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Noon Edition

Grow Your Own

Close up of the painting “Mercie Cutting Flowers” by Edmund Charles Tarbell, 1912.

Close up of the painting “Mercie Cutting Flowers” by Edmund Charles Tarbell, 1912. (Currier Museum of Art)

Cut flowers are such a pleasure for many of us that we enjoy always having some flowers inside. Even just one flower stuck in a bottle makes me feel happy. In the spring, I fill the vases with daffodils, and in late summer, the sunshine produced from a vase of black-eyed Susans lights up a room.

Remember that composite flowers with small petals surrounding a central disc like Susans last longer if they are picked with single stems, one per flower in the vase. A lot of good yellow flowers for cutting bloom when it is hot----sunflowers of all types and sizes and annuals like marigolds and coreopsis and those of other colors such as zinnias, cleome, salvia, nasturtiums, dahlias and cosmos.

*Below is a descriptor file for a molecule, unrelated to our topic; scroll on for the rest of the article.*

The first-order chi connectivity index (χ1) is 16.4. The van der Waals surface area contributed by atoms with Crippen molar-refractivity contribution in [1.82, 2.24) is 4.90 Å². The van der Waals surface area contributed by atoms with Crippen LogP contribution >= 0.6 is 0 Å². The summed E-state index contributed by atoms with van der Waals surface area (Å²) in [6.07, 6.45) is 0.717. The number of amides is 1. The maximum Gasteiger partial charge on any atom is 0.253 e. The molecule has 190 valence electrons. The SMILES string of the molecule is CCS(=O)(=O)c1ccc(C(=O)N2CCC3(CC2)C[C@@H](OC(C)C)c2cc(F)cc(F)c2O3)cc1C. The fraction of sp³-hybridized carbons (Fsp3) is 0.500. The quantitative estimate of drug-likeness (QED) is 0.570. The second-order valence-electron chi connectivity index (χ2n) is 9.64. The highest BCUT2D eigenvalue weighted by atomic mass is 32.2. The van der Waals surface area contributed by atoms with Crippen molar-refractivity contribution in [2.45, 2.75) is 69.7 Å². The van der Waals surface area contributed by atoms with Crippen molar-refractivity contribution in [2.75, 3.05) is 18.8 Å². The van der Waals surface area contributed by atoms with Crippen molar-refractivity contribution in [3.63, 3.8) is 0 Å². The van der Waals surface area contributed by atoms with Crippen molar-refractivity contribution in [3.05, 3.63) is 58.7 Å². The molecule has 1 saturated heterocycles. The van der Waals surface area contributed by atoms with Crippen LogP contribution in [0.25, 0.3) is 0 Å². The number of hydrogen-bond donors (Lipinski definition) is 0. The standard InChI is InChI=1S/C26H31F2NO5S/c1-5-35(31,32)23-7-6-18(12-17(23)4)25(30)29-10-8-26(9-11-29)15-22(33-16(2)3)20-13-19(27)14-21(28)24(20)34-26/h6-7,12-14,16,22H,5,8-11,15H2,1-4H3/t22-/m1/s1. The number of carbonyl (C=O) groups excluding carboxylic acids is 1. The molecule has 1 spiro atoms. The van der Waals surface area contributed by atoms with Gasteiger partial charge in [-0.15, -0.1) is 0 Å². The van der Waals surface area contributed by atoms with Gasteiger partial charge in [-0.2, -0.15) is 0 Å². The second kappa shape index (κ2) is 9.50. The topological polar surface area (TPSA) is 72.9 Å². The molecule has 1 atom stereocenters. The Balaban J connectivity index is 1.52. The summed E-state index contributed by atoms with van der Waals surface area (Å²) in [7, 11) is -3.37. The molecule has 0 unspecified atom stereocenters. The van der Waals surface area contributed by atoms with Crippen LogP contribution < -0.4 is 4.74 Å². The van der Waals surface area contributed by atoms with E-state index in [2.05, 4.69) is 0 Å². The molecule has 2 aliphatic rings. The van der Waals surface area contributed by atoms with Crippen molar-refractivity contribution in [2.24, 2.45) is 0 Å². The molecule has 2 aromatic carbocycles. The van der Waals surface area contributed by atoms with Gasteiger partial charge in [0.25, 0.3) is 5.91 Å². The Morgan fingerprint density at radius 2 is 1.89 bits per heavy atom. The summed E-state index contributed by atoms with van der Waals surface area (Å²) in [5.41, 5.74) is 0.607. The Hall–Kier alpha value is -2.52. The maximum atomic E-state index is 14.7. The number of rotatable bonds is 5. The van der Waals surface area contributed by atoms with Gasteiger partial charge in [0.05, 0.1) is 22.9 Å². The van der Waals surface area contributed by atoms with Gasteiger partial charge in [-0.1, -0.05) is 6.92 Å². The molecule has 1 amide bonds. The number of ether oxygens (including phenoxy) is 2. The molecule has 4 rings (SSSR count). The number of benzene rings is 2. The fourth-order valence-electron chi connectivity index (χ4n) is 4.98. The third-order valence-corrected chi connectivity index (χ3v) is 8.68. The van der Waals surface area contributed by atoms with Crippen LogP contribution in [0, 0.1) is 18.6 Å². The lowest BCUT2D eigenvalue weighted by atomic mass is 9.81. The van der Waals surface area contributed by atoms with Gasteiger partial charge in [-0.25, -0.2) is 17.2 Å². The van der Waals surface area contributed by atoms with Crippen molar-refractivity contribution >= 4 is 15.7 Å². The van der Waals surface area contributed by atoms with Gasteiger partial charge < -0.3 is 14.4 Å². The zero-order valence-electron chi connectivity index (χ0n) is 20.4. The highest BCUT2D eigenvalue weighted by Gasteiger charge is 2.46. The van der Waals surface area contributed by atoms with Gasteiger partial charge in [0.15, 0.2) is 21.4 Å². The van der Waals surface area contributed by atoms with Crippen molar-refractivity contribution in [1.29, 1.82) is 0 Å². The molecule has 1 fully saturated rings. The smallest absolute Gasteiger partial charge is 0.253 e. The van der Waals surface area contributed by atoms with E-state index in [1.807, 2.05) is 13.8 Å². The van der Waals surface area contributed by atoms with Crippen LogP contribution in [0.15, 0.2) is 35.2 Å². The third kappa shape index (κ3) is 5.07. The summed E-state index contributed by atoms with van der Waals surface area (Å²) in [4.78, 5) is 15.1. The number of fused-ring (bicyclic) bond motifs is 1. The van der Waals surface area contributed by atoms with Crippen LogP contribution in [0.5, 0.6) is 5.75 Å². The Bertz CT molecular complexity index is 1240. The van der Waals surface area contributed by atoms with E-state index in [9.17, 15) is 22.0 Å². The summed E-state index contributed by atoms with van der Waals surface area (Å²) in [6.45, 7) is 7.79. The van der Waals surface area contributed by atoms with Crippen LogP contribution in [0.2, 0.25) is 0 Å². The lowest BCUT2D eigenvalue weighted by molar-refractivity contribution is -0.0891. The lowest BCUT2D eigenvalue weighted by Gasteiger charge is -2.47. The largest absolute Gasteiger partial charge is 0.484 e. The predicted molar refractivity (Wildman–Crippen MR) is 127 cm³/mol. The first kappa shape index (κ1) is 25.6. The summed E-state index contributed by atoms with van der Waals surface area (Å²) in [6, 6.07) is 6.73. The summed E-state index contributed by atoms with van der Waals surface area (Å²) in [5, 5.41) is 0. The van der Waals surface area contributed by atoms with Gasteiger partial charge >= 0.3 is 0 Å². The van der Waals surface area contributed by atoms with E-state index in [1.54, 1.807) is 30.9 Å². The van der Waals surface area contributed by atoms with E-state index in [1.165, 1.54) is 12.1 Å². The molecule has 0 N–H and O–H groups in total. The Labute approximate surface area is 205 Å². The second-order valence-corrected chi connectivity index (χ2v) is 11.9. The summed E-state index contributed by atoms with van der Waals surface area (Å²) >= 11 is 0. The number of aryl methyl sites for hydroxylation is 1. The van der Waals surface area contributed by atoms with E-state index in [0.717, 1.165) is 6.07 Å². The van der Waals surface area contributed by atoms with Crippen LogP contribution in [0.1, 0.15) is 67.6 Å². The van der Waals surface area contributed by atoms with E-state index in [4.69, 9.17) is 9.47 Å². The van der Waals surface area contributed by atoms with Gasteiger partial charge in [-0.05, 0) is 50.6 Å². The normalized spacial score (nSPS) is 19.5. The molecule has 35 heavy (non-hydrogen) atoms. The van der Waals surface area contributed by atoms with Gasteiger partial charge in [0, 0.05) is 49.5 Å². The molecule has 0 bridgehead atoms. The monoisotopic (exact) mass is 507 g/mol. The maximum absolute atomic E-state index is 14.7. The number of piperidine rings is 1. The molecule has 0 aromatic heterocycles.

Experiment with fillers in the vase if you don’t have enough cut flowers, e.g. airy Queen Anne’s Lace grows wild in meadows at this time of the year. I also use coleus cuttings from my garden to mix with flowers if they are scarce during hot weather. I also love to use opal basil as a filler, as its dark leaves make a nice contrast with most colors.

When the flower heads of goldenrod are immature and a greenish gold, I cut them for my vases as immature sprays that do not release any pollen.

Daylily blossoms only last a day whether in water or not, so I always have one “daylily of the day” adorning my table indoors when they are blooming outside.

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